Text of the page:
The practice of putting up special decorations at Christmas has a long history. In the 15th century, it was recorded that in London it was the custom at Christmas for every house and all the parish churches to be "decked with holm, ivy, bays, and whatsoever the season of the year afforded to be green". The heart-shaped leaves of ivy were said to symbolize the coming to earth of Jesus, while holly was seen as protection against pagans and witches, its thorns and red berries held to represent the Crown of Thorns worn by Jesus at the crucifixion and the blood he shed.
Music and carols
The earliest extant specifically Christmas hymns appear in 4th-century Rome. Latin hymns such as "Veni redemptor gentium", written by Ambrose, Archbishop of Milan, were austere statements of the theological doctrine of the Incarnation in opposition to Arianism. "Corde natus ex Parentis" ("Of the Father's love begotten") by the Spanish poet Prudentius (d. 413) is still sung in some churches today. In the 9th and 10th centuries, the Christmas "Sequence" or "Prose" was introduced in North European monasteries, developing under Bernard of Clairvaux into a sequence of rhymed stanzas. In the 12th century the Parisian monk Adam of St. Victor began to derive music from popular songs, introducing something closer to the traditional Christmas carol.
Christmas pudding cooked on Stir-up Sunday, the Sunday before the beginning of theAdvent season A special Christmas family meal is traditionally an important part of the holiday's celebration, and the food that is served varies greatly from country to country. Some regions, such as Sicily, have special meals for Christmas Eve, when 12 kinds of fish are served. In the United Kingdom and countries influenced by its traditions, a standard Christmas meal includes turkey or goose, meat, gravy, potatoes, vegetables, sometimes bread and cider. Special desserts are also prepared, such asChristmas pudding, mince pies, and fruit cake.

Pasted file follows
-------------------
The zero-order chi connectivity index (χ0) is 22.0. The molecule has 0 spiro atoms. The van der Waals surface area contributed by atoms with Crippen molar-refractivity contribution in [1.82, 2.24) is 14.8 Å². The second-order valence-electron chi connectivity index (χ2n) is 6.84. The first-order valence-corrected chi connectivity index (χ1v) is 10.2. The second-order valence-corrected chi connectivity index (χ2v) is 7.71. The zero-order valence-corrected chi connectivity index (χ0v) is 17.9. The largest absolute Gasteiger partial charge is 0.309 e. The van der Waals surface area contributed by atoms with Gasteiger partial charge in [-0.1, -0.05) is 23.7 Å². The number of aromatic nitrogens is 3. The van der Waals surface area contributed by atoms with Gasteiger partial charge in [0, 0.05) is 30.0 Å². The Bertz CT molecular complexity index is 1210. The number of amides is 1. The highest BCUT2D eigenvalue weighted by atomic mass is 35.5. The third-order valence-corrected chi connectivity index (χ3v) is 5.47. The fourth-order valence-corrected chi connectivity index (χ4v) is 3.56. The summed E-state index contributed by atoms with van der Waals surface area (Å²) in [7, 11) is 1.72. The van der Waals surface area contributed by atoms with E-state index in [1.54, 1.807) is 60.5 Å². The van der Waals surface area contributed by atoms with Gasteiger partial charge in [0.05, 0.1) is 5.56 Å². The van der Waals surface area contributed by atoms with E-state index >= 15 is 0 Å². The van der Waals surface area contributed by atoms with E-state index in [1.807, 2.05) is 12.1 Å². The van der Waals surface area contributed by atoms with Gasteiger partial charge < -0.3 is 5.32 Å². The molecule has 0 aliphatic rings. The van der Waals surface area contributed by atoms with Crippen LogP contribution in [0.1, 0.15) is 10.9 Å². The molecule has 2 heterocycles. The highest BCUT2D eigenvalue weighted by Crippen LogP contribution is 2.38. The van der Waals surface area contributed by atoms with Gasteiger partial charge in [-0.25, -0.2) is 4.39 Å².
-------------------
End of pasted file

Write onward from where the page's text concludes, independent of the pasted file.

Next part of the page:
Main article: Christmas card
Christmas cards are illustrated messages of greeting exchanged between friends and family members during the weeks preceding Christmas Day. The traditional greeting reads "wishing you a Merry Christmas and a Happy New Year", much like that of the first commercial Christmas card, produced by Sir Henry Cole in London in 1843. The custom of sending them has become popular among a wide cross-section of people with the emergence of the modern trend towards exchanging E-cards
The exchanging of gifts is one of the core aspects of the modern Christmas celebration, making it the most profitable time of year for retailers and businesses throughout the world. Gift giving was common in the Roman celebration of Saturnalia, an ancient festival which took place in late December and may have influenced Christmas customs. On Christmas, people exchange gifts based on the tradition associated with St. Nicholas, and the gifts of gold, frankincense, and myrrh which were given to the baby Jesus by the Magi.[